That’s a lengthy time between projects for a director working within the Hollywood studio system.
And even with the success of Think Like A Man, and now, Ride Along, which is likely on its way to a decent box office return given its $41 million opening, it’s uncertain what his next project will be! I’d assume he’s at least getting meetings with studio decision makers, who are considering him for upcoming projects. And based on the LA Times piece, my assumptions appear to be correct.
To wit: “The movie, released by Sony’s Screen Gems, has put Story back on the map. He’s taking meetings with top executives at studios including Warners, DreamWorks, MGM and Lionsgate. The good news is that the projects he’s being offered aren’t just black character comedies. Having made a pair of superhero films that required a lot of visual effects, Story has the credentials to helm an action comedy or a buddy picture, two of the most popular studio comedy subgenres.”
All gravy right? Not quite. After Think Like Man, he was offered another so-called “black character comedy” in Ride Along, despite all those meetings, because black filmmakers are apparently only *allowed* to direct “black films.” Not that there’s anything wrong with directing a “black film.”
And then I read this part: “But he’s still working at a disadvantage because he’s a black filmmaker at a time when the people who run today’s studios are overwhelmingly white and not especially well-versed or even particularly curious about African American culture. After “Think Like a Man” opened at No. 1, one studio president decided not to mention the film during the studio’s Monday morning production meeting, curious to see how long it would take to surface as a topic of conversation. Fifteen minutes into the meeting, no one had mentioned the film. When the studio boss finally brought it up, asking who had seen it over the weekend, the room was silent. None of the all-white staff had bothered to go see it.”
Now, those who’ve been reading this site long enough know that I’m not one of those who likes to whine about this kind of thing; I find it all unproductive, and would rather invest my time in ideas, causes, initiatives, etc that I think offer potential for the kind of change many of us have been crying for over the last century – especially at the indie level. Forget the insular nature of the studio system.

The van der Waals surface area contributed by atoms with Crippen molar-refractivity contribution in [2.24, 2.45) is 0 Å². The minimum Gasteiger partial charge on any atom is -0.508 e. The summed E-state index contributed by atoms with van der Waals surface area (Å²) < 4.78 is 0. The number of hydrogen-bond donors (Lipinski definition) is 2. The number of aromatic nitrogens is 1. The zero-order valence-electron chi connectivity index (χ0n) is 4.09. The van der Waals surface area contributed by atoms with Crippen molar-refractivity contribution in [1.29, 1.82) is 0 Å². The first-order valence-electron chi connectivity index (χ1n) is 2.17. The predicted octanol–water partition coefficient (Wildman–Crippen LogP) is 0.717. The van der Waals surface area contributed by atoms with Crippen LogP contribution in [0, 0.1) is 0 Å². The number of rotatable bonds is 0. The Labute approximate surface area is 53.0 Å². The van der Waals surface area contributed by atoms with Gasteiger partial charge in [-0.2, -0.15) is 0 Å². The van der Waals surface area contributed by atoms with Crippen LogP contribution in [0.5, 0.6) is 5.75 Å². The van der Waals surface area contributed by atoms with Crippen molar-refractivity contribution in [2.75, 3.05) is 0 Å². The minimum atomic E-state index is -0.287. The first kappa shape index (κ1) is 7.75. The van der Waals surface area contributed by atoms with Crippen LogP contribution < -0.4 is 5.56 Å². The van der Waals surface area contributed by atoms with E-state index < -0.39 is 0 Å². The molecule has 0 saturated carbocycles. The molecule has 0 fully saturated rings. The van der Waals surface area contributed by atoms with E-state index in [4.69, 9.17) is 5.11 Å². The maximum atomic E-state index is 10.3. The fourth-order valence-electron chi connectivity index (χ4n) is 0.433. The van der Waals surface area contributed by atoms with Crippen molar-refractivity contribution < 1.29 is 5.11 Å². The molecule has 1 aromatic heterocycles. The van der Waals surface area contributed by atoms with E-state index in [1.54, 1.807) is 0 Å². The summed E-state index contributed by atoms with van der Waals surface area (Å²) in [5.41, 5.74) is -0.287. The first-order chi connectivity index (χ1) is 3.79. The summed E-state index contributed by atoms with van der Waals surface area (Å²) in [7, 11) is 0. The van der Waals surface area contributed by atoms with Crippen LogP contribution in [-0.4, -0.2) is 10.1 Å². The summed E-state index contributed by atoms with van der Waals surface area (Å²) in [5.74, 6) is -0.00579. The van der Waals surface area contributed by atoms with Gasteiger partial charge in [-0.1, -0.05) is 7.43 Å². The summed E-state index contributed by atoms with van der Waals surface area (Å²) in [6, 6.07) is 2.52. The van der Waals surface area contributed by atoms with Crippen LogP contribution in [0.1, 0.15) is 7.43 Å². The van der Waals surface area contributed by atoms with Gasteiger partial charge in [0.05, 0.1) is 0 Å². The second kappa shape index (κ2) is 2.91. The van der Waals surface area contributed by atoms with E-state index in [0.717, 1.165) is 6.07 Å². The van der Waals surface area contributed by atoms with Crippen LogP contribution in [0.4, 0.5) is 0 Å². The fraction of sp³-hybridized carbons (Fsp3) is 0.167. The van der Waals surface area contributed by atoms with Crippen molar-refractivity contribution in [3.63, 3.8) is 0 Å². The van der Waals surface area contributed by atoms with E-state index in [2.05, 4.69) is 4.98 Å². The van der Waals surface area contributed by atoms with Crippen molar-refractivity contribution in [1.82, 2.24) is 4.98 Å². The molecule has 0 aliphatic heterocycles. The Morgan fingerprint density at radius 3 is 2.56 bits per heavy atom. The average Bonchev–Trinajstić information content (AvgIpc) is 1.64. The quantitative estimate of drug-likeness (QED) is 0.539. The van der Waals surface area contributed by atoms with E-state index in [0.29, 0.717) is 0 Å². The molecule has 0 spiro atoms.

However, I also realize I have a job to do in informing you all of what I learn about the goings-on within what we call *the industry* that most of us are just not privy to. We’re not in these meetings; we hear about them. Sometimes the stories are so beyond the ridiculous that one would think them fiction, and can only blink.
So here we are… as I continue to ask… now what?
One thing I will add is that, I wonder if Tim Story needs to be more of a presence; by that I mean, whoever his publicist is should be branding and parading him any and everywhere possible – especially with the success of Think Like A Man, and now, Ride Along. You’d be surprised by how many people I’ve come across (black people too) who don’t know that Tim Story directed Think Like A Man, and Ride Along, or even know who he is. Many of those same people (audiences mostly) associate the films primarily with their producer, Will Packer (Rainforest Films), than Tim Story. Obviously Packer seems to know how to work the machine we could say (you should follow him on Twitter, because he can be quite active in that social media space), and ensure that there is an awareness of his name, as his face becomes the face of the films he produces, and he starts to get the same kind of “super-producer” props like others already on that level – Jerry Bruckheimer, Brian Grazer, and even Harvey Weinstein to name a few.
Humility is certainly welcomed, but a little braggadocio can go a long way. I’d say that most of us are likely much more familiar with the 5 directors I mentioned above (Tyler Perry, Antoine Fuqua, F. Gary Gray, John Singleton, Spike Lee) whose worldwide box office grosses are beneath Story’s, than they are with the director named Tim Story.
But really, I hope all those studio meetings Story was taking back in 2012 (and hopefully is still taking), and all the projects he was reportedly being offered, eventually materialize into something concrete, and that another 6 years don’t go by until his next film opens.
Up next for Story: not-so surprisingly, the sequel to Think Like A Man, titled Think Like a Man Too.
This post is littered with assumptions on my part, I’d readily admit, based on available information, so it would be great to hear directly from the man himself. After all, maybe Tim Story is perfectly content with the career he currently has (which ultimately is all that really matters), and everything I’ve said here is needless.
EDITOR’S NOTE: A couple of months after I published this piece, I posted a follow-up item, titled “Mounting A Career Comeback, Director Tim Story Fills In Yesterday’s Blanks,” which, as the title states, addressed matters introduced in the above post. You’re strongly encouraged to read that piece as well.